It got me thinking: there are over 200,000 private pilots in the U.S. alone, mostly flying small, single-engine planes.
Me: “Hi, I’m a photographer out at Wendy Park; I’d like to fly a drone out to the lighthouse to get some shots of the skyline.”
ATC: “Well, we’ve got some people practicing right now. How high and how long?”
Me: “Nothing above 100 ft and for about 30 minutes.”
ATC: “Ok, call me back when you’re done.”
Me: “No problem. By the way, did these other guys call you?”
ATC: “What other guys?”
Me: “There’re three other drones here right now, and they’re definitely up above 100.”
ATC: “No, they definitely did not call me. You might want to do me a favor, and tell them where they are and that they need to call me.”
I spoke to the drone users, and they were utterly bewildered. They looked toward the airport, then back at me as I traced the very flight path they were impeding upon in the air with my hand. As I spoke to them a little more, the situation became increasingly clear: these were people who were simply enjoying a nice summer night with some remote control toys.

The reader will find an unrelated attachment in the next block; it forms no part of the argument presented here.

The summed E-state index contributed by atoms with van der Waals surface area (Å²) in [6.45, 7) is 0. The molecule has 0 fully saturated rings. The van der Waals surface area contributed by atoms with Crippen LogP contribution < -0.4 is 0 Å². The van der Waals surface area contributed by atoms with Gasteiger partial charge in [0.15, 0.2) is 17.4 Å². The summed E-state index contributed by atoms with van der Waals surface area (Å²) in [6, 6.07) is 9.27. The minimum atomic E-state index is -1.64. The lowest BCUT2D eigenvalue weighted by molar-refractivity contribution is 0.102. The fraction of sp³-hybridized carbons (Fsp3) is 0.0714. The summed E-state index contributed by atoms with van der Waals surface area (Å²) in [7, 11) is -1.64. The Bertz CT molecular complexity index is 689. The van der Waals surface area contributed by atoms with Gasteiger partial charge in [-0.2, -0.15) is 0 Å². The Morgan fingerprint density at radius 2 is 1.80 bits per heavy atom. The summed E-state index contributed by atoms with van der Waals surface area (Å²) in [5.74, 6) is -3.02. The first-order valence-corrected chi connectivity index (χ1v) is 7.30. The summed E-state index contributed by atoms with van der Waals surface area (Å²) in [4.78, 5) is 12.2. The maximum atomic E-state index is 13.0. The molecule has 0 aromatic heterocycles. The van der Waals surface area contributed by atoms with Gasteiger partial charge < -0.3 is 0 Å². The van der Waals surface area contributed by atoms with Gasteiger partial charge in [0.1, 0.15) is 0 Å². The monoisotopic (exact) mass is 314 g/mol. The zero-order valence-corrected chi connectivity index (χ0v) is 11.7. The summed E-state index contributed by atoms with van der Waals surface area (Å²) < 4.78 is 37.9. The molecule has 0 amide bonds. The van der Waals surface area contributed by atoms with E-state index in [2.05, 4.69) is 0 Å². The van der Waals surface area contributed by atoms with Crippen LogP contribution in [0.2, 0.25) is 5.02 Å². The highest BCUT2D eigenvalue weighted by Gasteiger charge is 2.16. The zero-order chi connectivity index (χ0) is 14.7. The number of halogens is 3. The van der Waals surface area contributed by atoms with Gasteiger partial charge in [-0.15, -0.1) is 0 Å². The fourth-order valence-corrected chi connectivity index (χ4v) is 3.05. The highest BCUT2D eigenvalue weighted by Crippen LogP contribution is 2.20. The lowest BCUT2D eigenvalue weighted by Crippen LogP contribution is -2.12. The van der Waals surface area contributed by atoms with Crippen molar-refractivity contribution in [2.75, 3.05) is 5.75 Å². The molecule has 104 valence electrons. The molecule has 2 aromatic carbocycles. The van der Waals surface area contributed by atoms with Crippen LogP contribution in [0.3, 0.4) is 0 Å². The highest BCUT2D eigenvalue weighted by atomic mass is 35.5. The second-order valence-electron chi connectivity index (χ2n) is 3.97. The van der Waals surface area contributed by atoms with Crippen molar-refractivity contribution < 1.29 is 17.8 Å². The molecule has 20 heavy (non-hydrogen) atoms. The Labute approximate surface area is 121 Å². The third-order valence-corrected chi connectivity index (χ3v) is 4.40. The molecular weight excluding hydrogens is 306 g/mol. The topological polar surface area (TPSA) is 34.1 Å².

It got me thinking: there are over 200,000 private pilots in the U.S. alone, mostly flying small, single-engine planes. We’ve talked very little about the relationship between drones and this type of flying.
When we think of drones vs planes, we think of jetliners: the 737s and A320s of the world. There’s a lot of debate over whether a drone even poses a risk to a plane of that size from a physics standpoint; frankly, I’d rather not find out. What I am sure of, however, is the damage an object the size of drone [in this case a bird] can do to a single-engine plane, such as the Piper Saratoga in the video on final approach into Page Field in Ft. Myers, Florida. The strike is at the 1:40 mark
You can’t expect someone with a toy to envision something so extreme as crashing it through the windscreen of a plane…
I was struck by the sincerity of this article. You have to wonder how many times a day scenes like this play out all over the country. The author points out that the type of inexpensive drones being flown rarely come with any kind of safety information… A large portion of the sightings reported to the FAA are from small planes like the one in the video.